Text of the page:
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I'm writing a bash script that requires root access and so what I need to do is write something like

$my_psswd >> sudo some_command parameter1 parameter2

to automate the process. I'm not concerned if this opens up security holes. This is more or less of an example that I can think of. But the problem is that when I initiate sudo anything, it asks for user input which I'm not sure how automate or provide as a variable.

I've tried things like

$my_psswd >1 sudo something
echo $my_psswd | sudo something

but none of this is what I want. Also this has to be a bash script, I can't use a program like expect. Thanks.

share|improve this question
You really need to shape up with redirection. The single wedge >file overwrites file, double appends; there is also the file descriptor syntax 2> to specify standard error (fd 2) instead of the default 1. See a shell programming tutorial for the full scoop. Anyway, the facility you need here is the pipe outputprogram | inputprogram. – tripleee May 31 '12 at 4:55
Ya, I'm new to bash scripting but I know what pipes and fd are. I was trying to write to stdin which I remember is fd=0 or something, but I'm going crazy trying to pipe in my input to my command. I could solve this with C, but unfortunately I need bash. For some reason echo $psswd | sudo -S cmd and things like that aren't working. – Dr.Knowitall May 31 '12 at 5:03
Which distro are you on? They could have disabled -S. – tripleee May 31 '12 at 10:50
I have ubuntu distro. man sudo tells me that the options still there, but I don't know. – Dr.Knowitall May 31 '12 at 21:08

I recommend against doing this at all. You will be storing your password in plain text which means other people may have access to it. Or it will be visible in process listings, again available to other users.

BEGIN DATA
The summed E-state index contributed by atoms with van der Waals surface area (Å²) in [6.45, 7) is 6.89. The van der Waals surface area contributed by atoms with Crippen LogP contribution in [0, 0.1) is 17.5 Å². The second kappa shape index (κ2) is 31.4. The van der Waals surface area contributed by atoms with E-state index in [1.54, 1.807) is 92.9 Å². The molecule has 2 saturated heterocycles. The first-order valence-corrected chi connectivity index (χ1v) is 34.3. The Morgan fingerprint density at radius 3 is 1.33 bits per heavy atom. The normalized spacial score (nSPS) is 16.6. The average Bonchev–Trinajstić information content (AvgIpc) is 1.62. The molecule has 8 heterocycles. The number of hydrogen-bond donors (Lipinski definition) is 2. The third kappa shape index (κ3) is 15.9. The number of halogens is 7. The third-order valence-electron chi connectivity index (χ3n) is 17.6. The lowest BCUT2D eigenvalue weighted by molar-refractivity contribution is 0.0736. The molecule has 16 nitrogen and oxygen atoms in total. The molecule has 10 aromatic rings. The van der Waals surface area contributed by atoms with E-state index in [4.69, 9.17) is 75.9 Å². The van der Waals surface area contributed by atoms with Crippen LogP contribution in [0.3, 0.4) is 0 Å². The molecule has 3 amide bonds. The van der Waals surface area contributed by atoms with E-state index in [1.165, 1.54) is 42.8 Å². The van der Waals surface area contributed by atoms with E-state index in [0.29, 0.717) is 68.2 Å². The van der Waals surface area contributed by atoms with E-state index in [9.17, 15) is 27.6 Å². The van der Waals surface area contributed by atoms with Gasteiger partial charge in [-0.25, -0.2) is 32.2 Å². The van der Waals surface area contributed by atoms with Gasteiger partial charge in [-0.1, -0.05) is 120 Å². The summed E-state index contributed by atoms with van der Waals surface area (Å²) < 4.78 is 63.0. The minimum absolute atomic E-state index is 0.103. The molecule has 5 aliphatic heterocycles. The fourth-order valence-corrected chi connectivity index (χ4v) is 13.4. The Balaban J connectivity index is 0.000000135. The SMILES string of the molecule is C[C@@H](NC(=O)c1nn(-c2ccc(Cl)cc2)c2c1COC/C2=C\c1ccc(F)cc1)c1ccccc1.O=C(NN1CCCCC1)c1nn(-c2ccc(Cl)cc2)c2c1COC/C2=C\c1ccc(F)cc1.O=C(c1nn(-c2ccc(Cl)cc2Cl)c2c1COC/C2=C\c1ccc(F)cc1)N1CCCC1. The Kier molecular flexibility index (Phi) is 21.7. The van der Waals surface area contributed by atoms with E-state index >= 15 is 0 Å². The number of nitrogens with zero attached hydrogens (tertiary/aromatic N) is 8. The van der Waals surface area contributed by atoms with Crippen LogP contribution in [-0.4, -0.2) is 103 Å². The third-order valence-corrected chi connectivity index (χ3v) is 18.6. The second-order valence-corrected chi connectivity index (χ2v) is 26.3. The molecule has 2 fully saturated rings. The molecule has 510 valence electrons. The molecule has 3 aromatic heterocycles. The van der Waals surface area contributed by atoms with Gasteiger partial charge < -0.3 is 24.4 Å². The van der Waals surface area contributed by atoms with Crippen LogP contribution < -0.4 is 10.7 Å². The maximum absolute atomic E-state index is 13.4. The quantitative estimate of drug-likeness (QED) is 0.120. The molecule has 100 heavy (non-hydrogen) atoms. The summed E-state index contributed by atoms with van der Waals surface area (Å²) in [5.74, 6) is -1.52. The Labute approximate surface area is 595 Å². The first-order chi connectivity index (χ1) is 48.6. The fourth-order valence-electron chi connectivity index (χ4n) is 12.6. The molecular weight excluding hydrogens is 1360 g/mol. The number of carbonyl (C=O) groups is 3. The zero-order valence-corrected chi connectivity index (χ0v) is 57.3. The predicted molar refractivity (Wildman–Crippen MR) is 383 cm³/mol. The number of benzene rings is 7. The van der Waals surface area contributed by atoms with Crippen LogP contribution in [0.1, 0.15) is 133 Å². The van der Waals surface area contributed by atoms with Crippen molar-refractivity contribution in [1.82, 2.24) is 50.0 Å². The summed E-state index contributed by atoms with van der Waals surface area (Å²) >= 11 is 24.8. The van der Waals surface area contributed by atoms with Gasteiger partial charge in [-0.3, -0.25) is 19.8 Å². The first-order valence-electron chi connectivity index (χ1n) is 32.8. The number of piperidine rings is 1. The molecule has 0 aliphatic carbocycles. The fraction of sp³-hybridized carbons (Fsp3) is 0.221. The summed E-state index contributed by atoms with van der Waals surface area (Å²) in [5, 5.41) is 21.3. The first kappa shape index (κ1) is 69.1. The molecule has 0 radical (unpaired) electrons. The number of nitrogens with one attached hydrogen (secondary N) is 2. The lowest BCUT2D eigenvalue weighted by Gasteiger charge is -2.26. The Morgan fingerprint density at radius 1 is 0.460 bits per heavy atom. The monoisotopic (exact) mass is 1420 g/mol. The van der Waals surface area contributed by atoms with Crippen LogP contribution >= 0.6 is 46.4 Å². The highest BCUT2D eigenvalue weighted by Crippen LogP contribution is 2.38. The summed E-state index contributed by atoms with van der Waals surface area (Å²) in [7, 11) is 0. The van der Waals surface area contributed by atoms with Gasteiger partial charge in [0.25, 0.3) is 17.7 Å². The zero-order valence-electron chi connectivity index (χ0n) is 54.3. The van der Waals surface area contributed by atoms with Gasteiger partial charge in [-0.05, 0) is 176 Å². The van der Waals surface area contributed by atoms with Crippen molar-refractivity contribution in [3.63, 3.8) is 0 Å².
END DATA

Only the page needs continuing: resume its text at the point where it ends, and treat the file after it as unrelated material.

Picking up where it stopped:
There are a couple of alternatives to prevent this:

  1. Run the entire script using sudo. Do not use sudo in the script itself but run the entire things with elevated privileges. The downside is off course that your might be executing things with elevated privileges that do not require it but with no more background that's impossible to say.
  2. Better would be to configure your account to execute those specific commands through sudo without providing a password. That way you can execute only the commands that need it with elevated prvileges without the problem of providing a password.
  3. A workaround could be to run sudo -l before calling the script. That way sudo will have an active session and won't prompt for a password. This is only a workaround and would fail if one of the commands takes longer to execute than the configured grace time for sudo. But in small scripts this might be an easy fix.
share|improve this answer
+1 for the second alternative – chepner May 31 '12 at 12:27
If I'm calling the script at system startup, how do I call it with sudo? I have ubuntu and so I've put my script in the init.d folder with a soft link to rc3.d. I've chown root which doesn't work either. The only thing other than permissions that I'm worried about is the startup order. I don't know how to control that as well. – Dr.Knowitall May 31 '12 at 21:07
If you are running from init.d you already have root privileges and don't need sudo at all. If you need to be a different user you get that with plain su; for root, this too is passwordless. – tripleee Jun 1 '12 at 6:01

you are not suppose to use sudo this way, use visudo to specify what commands are allowed to what users, then you don't need to worry about passwords.

share|improve this answer

You need -S switch for sudo command:

-S The -S (stdin) option causes sudo to read the password from the standard input instead of the terminal device. The password must be followed by a newline character

share|improve this answer

Try echo $PW | sudo -S cmd

It may work for you.

share|improve this answer
I tried echo $pw | sudo -S bash and unfortunately it didn't work so well for me. – Dr.Knowitall May 31 '12 at 5:04
Try it with a plainer PW, such as alphanumeric only, before adding special characters. – johnshen64 May 31 '12 at 5:14
Rather than avoiding "special characters", wouldn't it make more sense to just write echo "$pw", instead of echo $pw, so that the password is preserved as-is? – ruakh May 31 '12 at 13:39

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